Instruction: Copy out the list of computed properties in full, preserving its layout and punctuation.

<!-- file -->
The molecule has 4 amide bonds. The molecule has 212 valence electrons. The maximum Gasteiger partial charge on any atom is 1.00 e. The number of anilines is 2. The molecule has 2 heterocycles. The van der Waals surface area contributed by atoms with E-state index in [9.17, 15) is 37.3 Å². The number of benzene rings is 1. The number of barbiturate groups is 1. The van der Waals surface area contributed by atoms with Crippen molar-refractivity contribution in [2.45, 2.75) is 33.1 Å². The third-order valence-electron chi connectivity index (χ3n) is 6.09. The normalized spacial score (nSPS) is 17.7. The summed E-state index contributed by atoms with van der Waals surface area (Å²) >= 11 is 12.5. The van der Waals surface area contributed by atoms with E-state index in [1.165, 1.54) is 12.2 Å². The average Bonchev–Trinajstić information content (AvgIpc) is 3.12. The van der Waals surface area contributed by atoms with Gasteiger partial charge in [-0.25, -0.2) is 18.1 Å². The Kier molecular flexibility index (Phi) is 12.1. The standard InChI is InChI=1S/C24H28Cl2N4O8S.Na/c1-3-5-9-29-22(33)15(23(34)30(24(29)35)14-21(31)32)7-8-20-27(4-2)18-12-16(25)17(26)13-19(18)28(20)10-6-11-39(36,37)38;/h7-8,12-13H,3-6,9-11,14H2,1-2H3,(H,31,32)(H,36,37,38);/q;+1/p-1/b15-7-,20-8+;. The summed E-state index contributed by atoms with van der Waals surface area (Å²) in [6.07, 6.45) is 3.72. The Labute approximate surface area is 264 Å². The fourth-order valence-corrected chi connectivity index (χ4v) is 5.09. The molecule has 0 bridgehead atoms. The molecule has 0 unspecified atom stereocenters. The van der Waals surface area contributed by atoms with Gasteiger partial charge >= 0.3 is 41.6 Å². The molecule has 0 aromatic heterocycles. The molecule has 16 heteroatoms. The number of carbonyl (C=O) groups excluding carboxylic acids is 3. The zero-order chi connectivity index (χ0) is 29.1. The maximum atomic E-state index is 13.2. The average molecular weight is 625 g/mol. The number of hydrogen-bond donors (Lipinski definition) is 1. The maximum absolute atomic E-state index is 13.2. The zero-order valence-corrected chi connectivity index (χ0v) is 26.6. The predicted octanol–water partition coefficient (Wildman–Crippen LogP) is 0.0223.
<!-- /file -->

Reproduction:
The molecule has 4 amide bonds. The molecule has 212 valence electrons. The maximum Gasteiger partial charge on any atom is 1.00 e. The number of anilines is 2. The molecule has 2 heterocycles. The van der Waals surface area contributed by atoms with E-state index in [9.17, 15) is 37.3 Å². The number of benzene rings is 1. The number of barbiturate groups is 1. The van der Waals surface area contributed by atoms with Crippen molar-refractivity contribution in [2.45, 2.75) is 33.1 Å². The third-order valence-electron chi connectivity index (χ3n) is 6.09. The normalized spacial score (nSPS) is 17.7. The summed E-state index contributed by atoms with van der Waals surface area (Å²) >= 11 is 12.5. The van der Waals surface area contributed by atoms with E-state index in [1.165, 1.54) is 12.2 Å². The average Bonchev–Trinajstić information content (AvgIpc) is 3.12. The van der Waals surface area contributed by atoms with Gasteiger partial charge in [-0.25, -0.2) is 18.1 Å². The Kier molecular flexibility index (Phi) is 12.1. The standard InChI is InChI=1S/C24H28Cl2N4O8S.Na/c1-3-5-9-29-22(33)15(23(34)30(24(29)35)14-21(31)32)7-8-20-27(4-2)18-12-16(25)17(26)13-19(18)28(20)10-6-11-39(36,37)38;/h7-8,12-13H,3-6,9-11,14H2,1-2H3,(H,31,32)(H,36,37,38);/q;+1/p-1/b15-7-,20-8+;. The summed E-state index contributed by atoms with van der Waals surface area (Å²) in [6.07, 6.45) is 3.72. The Labute approximate surface area is 264 Å². The fourth-order valence-corrected chi connectivity index (χ4v) is 5.09. The molecule has 0 bridgehead atoms. The molecule has 0 unspecified atom stereocenters. The van der Waals surface area contributed by atoms with Gasteiger partial charge >= 0.3 is 41.6 Å². The molecule has 0 aromatic heterocycles. The molecule has 16 heteroatoms. The number of carbonyl (C=O) groups excluding carboxylic acids is 3. The zero-order chi connectivity index (χ0) is 29.1. The maximum atomic E-state index is 13.2. The average molecular weight is 625 g/mol. The number of hydrogen-bond donors (Lipinski definition) is 1. The maximum absolute atomic E-state index is 13.2. The zero-order valence-corrected chi connectivity index (χ0v) is 26.6. The predicted octanol–water partition coefficient (Wildman–Crippen LogP) is 0.0223.